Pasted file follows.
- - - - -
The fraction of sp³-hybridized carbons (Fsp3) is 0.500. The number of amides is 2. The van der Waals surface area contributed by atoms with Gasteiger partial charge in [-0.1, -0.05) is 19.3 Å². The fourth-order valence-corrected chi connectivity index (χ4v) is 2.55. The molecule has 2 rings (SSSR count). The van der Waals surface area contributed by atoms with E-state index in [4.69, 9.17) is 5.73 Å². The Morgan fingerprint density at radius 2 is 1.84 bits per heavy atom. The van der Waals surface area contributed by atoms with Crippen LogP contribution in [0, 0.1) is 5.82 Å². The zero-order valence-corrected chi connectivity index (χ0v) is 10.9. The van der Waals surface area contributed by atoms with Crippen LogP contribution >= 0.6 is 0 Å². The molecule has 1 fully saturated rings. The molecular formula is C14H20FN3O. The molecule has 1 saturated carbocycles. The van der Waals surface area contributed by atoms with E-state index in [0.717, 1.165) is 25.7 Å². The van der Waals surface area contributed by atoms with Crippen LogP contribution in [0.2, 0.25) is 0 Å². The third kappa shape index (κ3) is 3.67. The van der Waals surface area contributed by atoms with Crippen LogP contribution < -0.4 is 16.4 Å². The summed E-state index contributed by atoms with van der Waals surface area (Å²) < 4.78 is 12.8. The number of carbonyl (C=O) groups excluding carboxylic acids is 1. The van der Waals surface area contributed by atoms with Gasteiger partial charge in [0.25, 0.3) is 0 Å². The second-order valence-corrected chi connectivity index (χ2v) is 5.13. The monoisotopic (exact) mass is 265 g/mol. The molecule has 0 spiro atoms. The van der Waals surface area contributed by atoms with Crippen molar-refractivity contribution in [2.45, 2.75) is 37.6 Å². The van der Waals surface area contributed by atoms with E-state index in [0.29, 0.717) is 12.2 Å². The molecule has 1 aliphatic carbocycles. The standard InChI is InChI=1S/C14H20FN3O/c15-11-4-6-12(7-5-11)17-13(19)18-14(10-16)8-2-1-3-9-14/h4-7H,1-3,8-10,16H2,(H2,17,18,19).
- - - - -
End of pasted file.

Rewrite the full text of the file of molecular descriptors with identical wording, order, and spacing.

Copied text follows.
The fraction of sp³-hybridized carbons (Fsp3) is 0.500. The number of amides is 2. The van der Waals surface area contributed by atoms with Gasteiger partial charge in [-0.1, -0.05) is 19.3 Å². The fourth-order valence-corrected chi connectivity index (χ4v) is 2.55. The molecule has 2 rings (SSSR count). The van der Waals surface area contributed by atoms with E-state index in [4.69, 9.17) is 5.73 Å². The Morgan fingerprint density at radius 2 is 1.84 bits per heavy atom. The van der Waals surface area contributed by atoms with Crippen LogP contribution in [0, 0.1) is 5.82 Å². The zero-order valence-corrected chi connectivity index (χ0v) is 10.9. The van der Waals surface area contributed by atoms with Crippen LogP contribution >= 0.6 is 0 Å². The molecule has 1 fully saturated rings. The molecular formula is C14H20FN3O. The molecule has 1 saturated carbocycles. The van der Waals surface area contributed by atoms with E-state index in [0.717, 1.165) is 25.7 Å². The van der Waals surface area contributed by atoms with Crippen LogP contribution in [0.2, 0.25) is 0 Å². The third kappa shape index (κ3) is 3.67. The van der Waals surface area contributed by atoms with Crippen LogP contribution < -0.4 is 16.4 Å². The summed E-state index contributed by atoms with van der Waals surface area (Å²) < 4.78 is 12.8. The number of carbonyl (C=O) groups excluding carboxylic acids is 1. The van der Waals surface area contributed by atoms with Gasteiger partial charge in [0.25, 0.3) is 0 Å². The second-order valence-corrected chi connectivity index (χ2v) is 5.13. The monoisotopic (exact) mass is 265 g/mol. The molecule has 0 spiro atoms. The van der Waals surface area contributed by atoms with Crippen molar-refractivity contribution in [2.45, 2.75) is 37.6 Å². The van der Waals surface area contributed by atoms with E-state index in [0.29, 0.717) is 12.2 Å². The molecule has 1 aliphatic carbocycles. The standard InChI is InChI=1S/C14H20FN3O/c15-11-4-6-12(7-5-11)17-13(19)18-14(10-16)8-2-1-3-9-14/h4-7H,1-3,8-10,16H2,(H2,17,18,19).